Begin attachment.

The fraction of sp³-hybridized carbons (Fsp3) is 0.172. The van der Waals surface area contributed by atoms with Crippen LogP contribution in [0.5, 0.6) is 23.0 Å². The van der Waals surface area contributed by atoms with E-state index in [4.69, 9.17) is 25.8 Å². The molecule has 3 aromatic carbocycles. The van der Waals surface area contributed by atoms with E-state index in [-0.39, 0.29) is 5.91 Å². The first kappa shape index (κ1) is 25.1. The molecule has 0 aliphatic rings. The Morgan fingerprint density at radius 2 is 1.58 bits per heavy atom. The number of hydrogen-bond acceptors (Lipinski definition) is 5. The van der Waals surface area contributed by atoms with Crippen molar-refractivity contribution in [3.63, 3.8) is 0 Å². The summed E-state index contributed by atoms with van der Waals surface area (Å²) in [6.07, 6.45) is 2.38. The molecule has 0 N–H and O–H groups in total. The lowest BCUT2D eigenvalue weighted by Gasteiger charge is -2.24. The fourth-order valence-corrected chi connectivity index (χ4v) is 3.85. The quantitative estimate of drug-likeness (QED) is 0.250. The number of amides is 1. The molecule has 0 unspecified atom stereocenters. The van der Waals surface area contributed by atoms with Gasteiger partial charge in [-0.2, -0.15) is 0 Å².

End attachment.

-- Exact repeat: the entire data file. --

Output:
The fraction of sp³-hybridized carbons (Fsp3) is 0.172. The van der Waals surface area contributed by atoms with Crippen LogP contribution in [0.5, 0.6) is 23.0 Å². The van der Waals surface area contributed by atoms with E-state index in [4.69, 9.17) is 25.8 Å². The molecule has 3 aromatic carbocycles. The van der Waals surface area contributed by atoms with E-state index in [-0.39, 0.29) is 5.91 Å². The first kappa shape index (κ1) is 25.1. The molecule has 0 aliphatic rings. The Morgan fingerprint density at radius 2 is 1.58 bits per heavy atom. The number of hydrogen-bond acceptors (Lipinski definition) is 5. The van der Waals surface area contributed by atoms with Crippen molar-refractivity contribution in [3.63, 3.8) is 0 Å². The summed E-state index contributed by atoms with van der Waals surface area (Å²) in [6.07, 6.45) is 2.38. The molecule has 0 N–H and O–H groups in total. The lowest BCUT2D eigenvalue weighted by Gasteiger charge is -2.24. The fourth-order valence-corrected chi connectivity index (χ4v) is 3.85. The quantitative estimate of drug-likeness (QED) is 0.250. The number of amides is 1. The molecule has 0 unspecified atom stereocenters. The van der Waals surface area contributed by atoms with Gasteiger partial charge in [-0.2, -0.15) is 0 Å².